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After months of partisan horn locking, Congress approved on Friday legislation on a two-year, $120 billion transportation bill, appended with a measure freezing interest rates on federal student loans.

In rare bipartisan fashion, the House passed the measure by a 372-52 vote, and the Senate by 74-19. The last step is Obama’s signature on the legislation.

The contentious Keystone XL Pipeline, steadfastly opposed by Democrats, was ultimately scratched from the Highway Bill. The pipeline, which has received widespread criticism from concerned environmentalist groups, would transport oil from Canada’s tar sands to Port Arthur, Texas.The 27–month bill extends funding for highway projects and rail and transit programs.

“It is good to be at this point in the completion of a long-overdue transportation reform bill,” Rep. John Mica (R-Fla.) said of Friday’s vote.

“It’s not lost on any of us that this is an election year,” he continued. “But we’ve got responsibilities that are bigger than an election.”

Despite the intense disagreements between fiscal conservatives and staunch environmentalists, both groups understood the necessity of job-stimulating legislation. “When all is said and done, this bill is what it is,” said Rep. Nick J. Rahall II (D-VA) one of the senior negotiators. “It means jobs.”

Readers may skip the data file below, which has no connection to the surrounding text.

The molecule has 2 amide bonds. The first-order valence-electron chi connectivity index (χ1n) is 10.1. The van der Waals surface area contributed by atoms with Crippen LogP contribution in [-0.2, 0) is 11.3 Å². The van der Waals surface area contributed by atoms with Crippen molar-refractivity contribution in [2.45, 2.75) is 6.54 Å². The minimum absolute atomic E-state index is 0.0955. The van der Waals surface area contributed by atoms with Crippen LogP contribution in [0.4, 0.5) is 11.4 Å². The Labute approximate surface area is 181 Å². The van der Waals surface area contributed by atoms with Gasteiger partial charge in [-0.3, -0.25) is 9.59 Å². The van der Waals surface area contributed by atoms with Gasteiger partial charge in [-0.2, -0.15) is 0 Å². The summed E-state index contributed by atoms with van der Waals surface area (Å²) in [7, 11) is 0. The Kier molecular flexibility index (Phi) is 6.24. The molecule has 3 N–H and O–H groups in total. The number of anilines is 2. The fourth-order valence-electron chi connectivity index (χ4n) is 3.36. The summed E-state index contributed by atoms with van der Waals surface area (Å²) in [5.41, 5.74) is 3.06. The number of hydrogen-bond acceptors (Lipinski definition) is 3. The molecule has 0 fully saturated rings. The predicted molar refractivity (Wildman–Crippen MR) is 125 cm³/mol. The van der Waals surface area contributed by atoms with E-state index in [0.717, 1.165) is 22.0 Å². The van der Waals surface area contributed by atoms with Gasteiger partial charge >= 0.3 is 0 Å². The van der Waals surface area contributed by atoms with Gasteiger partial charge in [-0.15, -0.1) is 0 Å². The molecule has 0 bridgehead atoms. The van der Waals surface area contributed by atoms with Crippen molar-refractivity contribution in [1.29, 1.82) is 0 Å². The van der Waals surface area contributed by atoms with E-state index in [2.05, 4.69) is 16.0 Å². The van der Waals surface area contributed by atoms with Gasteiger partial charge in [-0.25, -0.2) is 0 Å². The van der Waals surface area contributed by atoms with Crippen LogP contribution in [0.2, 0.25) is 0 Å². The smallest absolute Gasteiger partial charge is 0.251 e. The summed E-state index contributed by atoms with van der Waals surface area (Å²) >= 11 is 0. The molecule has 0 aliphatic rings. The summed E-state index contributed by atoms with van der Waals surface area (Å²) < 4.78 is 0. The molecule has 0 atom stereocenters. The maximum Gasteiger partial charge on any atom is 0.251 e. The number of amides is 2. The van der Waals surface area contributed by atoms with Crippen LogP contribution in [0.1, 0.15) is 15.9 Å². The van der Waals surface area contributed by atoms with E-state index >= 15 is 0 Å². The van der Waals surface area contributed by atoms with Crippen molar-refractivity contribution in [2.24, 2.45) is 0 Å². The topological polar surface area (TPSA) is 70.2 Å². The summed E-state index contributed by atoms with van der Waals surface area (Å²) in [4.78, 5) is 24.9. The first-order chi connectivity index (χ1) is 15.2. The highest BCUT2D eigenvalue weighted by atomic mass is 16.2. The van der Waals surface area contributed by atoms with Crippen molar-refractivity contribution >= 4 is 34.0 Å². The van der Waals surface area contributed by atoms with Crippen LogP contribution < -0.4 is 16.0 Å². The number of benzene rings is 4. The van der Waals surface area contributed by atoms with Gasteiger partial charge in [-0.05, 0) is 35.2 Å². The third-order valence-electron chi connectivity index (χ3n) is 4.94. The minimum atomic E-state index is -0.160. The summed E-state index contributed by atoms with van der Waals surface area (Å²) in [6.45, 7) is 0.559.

Senate Majority Leader Harry M. Reid (D-Nev.) offered a concurrent sentiment. “This legislation proves that when Republicans decide to work with Democrats, we can do a lot to move our economy forward,” said in a statement.

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President Joe Biden

Photo by The White House

Two tiresome realities about being president of the United States: first, everybody blames you for things over which you have little or no control: such as the worldwide price of oil, and international shipping schedules. Should there be too few electronic gee-gaws on store shelves to pacify American teenagers this Christmas, it will be Joe Biden’s fault.

Second, everybody gives you advice, whether you ask for it or not. Everywhere you look, Democrats and Democratically-inclined pundits are tempted to panic. “The cold reality for Biden,” writes New York Magazine’s Jonathan Chait “is that his presidency is on the brink of failure.” A return to Trumpism, and essentially the end of American democracy, strikes Chait as altogether likely.

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